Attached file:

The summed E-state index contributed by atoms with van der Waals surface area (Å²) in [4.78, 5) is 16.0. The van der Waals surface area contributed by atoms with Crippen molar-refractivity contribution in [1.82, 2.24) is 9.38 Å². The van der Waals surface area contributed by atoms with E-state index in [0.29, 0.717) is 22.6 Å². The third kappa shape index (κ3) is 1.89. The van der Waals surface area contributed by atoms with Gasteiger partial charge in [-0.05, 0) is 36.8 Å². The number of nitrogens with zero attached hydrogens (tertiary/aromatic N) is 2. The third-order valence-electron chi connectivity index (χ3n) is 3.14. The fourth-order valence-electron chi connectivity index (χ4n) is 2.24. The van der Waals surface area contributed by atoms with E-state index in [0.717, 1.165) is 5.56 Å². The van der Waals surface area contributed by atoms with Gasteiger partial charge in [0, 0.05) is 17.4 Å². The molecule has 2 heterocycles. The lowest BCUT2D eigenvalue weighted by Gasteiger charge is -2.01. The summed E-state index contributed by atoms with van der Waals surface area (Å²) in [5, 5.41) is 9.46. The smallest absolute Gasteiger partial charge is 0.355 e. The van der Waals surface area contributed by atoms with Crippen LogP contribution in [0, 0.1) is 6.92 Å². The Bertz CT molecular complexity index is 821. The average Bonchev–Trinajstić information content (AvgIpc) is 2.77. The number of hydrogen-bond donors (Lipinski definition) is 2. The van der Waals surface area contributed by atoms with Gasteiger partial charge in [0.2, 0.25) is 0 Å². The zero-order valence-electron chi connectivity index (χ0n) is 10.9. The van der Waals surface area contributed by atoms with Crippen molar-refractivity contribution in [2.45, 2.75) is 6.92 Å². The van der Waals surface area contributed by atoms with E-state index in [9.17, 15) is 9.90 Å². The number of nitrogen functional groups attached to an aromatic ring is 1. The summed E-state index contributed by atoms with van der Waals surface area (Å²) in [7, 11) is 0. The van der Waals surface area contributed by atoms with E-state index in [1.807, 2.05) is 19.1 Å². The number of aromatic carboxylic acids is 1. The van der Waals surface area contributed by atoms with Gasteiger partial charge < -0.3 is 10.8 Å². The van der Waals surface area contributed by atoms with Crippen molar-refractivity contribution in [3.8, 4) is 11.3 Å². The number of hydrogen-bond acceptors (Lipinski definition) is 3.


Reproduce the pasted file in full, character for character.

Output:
The summed E-state index contributed by atoms with van der Waals surface area (Å²) in [4.78, 5) is 16.0. The van der Waals surface area contributed by atoms with Crippen molar-refractivity contribution in [1.82, 2.24) is 9.38 Å². The van der Waals surface area contributed by atoms with E-state index in [0.29, 0.717) is 22.6 Å². The third kappa shape index (κ3) is 1.89. The van der Waals surface area contributed by atoms with Gasteiger partial charge in [-0.05, 0) is 36.8 Å². The number of nitrogens with zero attached hydrogens (tertiary/aromatic N) is 2. The third-order valence-electron chi connectivity index (χ3n) is 3.14. The fourth-order valence-electron chi connectivity index (χ4n) is 2.24. The van der Waals surface area contributed by atoms with E-state index in [0.717, 1.165) is 5.56 Å². The van der Waals surface area contributed by atoms with Gasteiger partial charge in [0, 0.05) is 17.4 Å². The molecule has 2 heterocycles. The lowest BCUT2D eigenvalue weighted by Gasteiger charge is -2.01. The summed E-state index contributed by atoms with van der Waals surface area (Å²) in [5, 5.41) is 9.46. The smallest absolute Gasteiger partial charge is 0.355 e. The van der Waals surface area contributed by atoms with Crippen LogP contribution in [0, 0.1) is 6.92 Å². The Bertz CT molecular complexity index is 821. The average Bonchev–Trinajstić information content (AvgIpc) is 2.77. The number of hydrogen-bond donors (Lipinski definition) is 2. The van der Waals surface area contributed by atoms with Gasteiger partial charge in [0.2, 0.25) is 0 Å². The zero-order valence-electron chi connectivity index (χ0n) is 10.9. The van der Waals surface area contributed by atoms with Crippen molar-refractivity contribution in [2.45, 2.75) is 6.92 Å². The van der Waals surface area contributed by atoms with E-state index in [9.17, 15) is 9.90 Å². The number of nitrogen functional groups attached to an aromatic ring is 1. The summed E-state index contributed by atoms with van der Waals surface area (Å²) in [7, 11) is 0. The van der Waals surface area contributed by atoms with E-state index in [1.807, 2.05) is 19.1 Å². The number of aromatic carboxylic acids is 1. The van der Waals surface area contributed by atoms with Gasteiger partial charge < -0.3 is 10.8 Å². The van der Waals surface area contributed by atoms with Crippen molar-refractivity contribution in [3.8, 4) is 11.3 Å². The number of hydrogen-bond acceptors (Lipinski definition) is 3.